However, at the request of the family, preliminary results are not to be released.
The cause of death will be officially declared in a few weeks’ time.
Higgins’s agent and friend Will Robinson has told the Belfast Telegraph he would be releasing a statement today which is expected to shed more light on the details of the funeral service on Monday.
The Higgins family has placed a death notice in the Belfast Telegraph with the following details: ‘Alexander Gordon (The Hurricane) (The people’s champion). Died July 24, 2010 at home, late of Ulidia House, Sandy Row, beloved son of the late Alexander Gordon and Elizabeth, loving brother of Isobel, Anne and Jean, devoted father of Lauren and Jordan. Funeral service will be held in St Annes Cathedral, Lower Donegall Street on Monday August 2nd at 11.30am followed by private family burial. Flowers will be welcome. Donations will be sent in lieu of flowers to Macmillan Nurses co Houston and Williamson Funeral Directors, Crumlin Road. Very deeply regretted by his loving family circle. Safe in the arms of Jesus.’
It is anticipated that hundreds will take to the streets of Belfast to pay their last respects.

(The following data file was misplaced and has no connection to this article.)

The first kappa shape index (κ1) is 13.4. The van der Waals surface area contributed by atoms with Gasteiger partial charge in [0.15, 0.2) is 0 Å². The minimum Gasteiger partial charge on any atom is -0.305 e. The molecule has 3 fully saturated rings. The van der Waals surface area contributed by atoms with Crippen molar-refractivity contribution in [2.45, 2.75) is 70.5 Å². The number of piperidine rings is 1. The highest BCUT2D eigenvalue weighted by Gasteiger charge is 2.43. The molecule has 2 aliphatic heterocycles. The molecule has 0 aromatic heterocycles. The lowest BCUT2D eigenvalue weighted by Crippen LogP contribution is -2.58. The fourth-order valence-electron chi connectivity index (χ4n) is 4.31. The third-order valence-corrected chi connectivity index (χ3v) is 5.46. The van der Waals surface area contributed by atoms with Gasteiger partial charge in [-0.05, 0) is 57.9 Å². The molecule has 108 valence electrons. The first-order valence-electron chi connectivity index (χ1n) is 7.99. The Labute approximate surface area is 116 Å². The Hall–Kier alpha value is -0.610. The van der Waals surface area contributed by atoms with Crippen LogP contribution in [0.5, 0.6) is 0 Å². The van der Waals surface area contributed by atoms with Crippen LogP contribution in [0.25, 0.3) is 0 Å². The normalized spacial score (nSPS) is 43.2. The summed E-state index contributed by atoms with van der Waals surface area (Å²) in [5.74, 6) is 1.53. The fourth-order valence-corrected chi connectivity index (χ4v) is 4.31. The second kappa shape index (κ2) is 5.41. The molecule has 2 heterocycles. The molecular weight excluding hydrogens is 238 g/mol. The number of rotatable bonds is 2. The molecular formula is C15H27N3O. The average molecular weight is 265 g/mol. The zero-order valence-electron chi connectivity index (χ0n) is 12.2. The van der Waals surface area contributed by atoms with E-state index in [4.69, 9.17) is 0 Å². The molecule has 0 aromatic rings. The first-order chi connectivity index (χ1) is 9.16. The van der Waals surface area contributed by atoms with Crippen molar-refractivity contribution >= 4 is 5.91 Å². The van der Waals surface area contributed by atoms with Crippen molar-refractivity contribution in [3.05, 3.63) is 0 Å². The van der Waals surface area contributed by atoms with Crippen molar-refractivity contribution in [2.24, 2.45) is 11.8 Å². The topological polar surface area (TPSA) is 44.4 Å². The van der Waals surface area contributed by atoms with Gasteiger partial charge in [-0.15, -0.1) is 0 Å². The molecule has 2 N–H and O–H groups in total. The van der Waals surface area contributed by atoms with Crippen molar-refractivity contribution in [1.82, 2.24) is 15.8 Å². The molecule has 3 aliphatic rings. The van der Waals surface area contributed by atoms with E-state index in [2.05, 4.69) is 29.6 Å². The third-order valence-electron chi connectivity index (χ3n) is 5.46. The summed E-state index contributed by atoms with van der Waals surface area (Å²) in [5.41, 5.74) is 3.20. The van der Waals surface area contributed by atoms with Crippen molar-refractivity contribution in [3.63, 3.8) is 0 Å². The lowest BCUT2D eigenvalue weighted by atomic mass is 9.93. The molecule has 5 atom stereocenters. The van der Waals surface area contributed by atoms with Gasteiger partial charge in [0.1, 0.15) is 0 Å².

Stars from the world of television, sport and music are expected to attend the service and it is believed a horse-drawn carriage will bring Higgins’s body through the streets from Sandy Row to St Anne’s Cathedral.
The people of Belfast have also been vocal in their support for a lasting tribute to their hometown hero.
“I think a statue would be a good idea.
“It could be built beside Belfast City Hall or put in the city centre,” Nathan Corbett said. Peter Young said: “I think his old snooker club in Sandy Row should be renamed in his memory, or the Royal Bar maybe.”
Jon Gray said: “He wouldn’t want a statue.
“Alex would definitely want something more proactive.
“I think he would support a programme to encourage younger people to take up snooker, like a snooker school.” Rian Davey said: “I think they should build a leisure centre and name it after him.
“They could put snooker tables in it.
“A memorial trophy or tournament based in the city would be a good way to remember him.”
Martin Reed said: “He was much the same as Barry McGuigan in the way he united people during the Troubles.
“A snooker school or club would be a fitting tribute. Maybe A Hurricane Academy could be a suggestion.”
And snooker star Ken Doherty said: “I think if there is going to be a statue anywhere in the world it should be in Belfast.”